I have had quite a few clients ask my advice recently about "dating after divorce". Of course, I refer them to Dating After Divorce right here on the Huffington Post. However, this question got me to thinking, what about dating for the single divorce attorney. . .? After all, divorce attorneys experience almost all of the turbulence of the divorce process that the parties do (i.e. a-hole adversaries, biased judges, vengeful exes). The emotional toll that divorce litigation takes on the parties is virtually unparalleled in the world of relationships. Although attorneys must maintain an emotional wall between their personal lives and litigation, we have a front row seat to the worst of the worst that the universe of relationships has to offer. Whether it be false allegations regarding custody, the hiding of assets or plain old-fashioned adultery, the issues confronted on a daily basis by divorce attorneys could make the romantic of us run the other way when it comes to relationships, marriage and children.
People ask me all the time: "Why are you single?" I believe that yes, after dealing with divorce litigation for close to fifteen years, I have become cautious about dating and relationships. Anyone looking at me would believe that I use the word "cautious" synonymously with "nonexistent". However, "cautious", to me, means that I would rather be alone than with the wrong person. If someone wants to "set me up" with a woman, I ask them about the potential date's relationship history, career, family, interests and why they believe we would hit As I listen to the answers (probably inadmissible hearsay in a court of law), the attorney in me begins to filter these answers through the "would any of this affect us as a couple in a future divorce". If I hear or project there to be any "issues", I reject the "set up" before it is even made.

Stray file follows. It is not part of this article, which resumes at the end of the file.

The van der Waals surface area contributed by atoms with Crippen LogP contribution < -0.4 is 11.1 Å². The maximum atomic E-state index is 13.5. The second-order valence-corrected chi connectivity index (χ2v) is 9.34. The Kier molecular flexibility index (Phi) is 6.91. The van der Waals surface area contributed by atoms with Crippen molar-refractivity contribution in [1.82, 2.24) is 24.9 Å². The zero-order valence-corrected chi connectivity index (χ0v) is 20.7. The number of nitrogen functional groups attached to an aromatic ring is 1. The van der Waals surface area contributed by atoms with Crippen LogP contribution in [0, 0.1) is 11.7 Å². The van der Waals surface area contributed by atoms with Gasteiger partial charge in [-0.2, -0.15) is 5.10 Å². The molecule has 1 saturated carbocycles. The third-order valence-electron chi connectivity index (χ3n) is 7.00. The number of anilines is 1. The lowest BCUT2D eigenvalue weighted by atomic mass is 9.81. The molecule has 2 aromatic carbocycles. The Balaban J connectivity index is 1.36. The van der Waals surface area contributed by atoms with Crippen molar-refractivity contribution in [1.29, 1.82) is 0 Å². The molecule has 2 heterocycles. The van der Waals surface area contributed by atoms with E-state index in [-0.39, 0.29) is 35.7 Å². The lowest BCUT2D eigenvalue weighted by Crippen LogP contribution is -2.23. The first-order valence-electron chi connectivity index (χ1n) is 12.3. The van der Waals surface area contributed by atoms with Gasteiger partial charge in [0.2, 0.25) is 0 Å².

Even when I have found myself in a relationship, it is usually set up to fail from the beginning (i.e. long distance with neither of us able to relocate; philosophical differences regarding child-rearing). Apparently, I am much more proficient at dissolving relationships than I am at creating them.
As such, I am making a concerted effort to improve my outlook on dating and relationships via therapy and meditation. I know many couples married for 25, 30 and even 50 years. Although it is not easy, relationships and marriages can and do work, so long as the parties put the work into them.
So, dear readers, it is now the point of this article where I seek to enlist your help. I am asking that you help this single, 43-year-old, guitar playing, tattooed, chivalrous divorce attorney find Ms. Right. I am open to meeting someone so long as they are able to come to New York for the date and have no aversion to my writing about the date(s) in this column. I put my relationship future in your hands dear readers -- until we meet again. As always, I can be reached at: email@example.com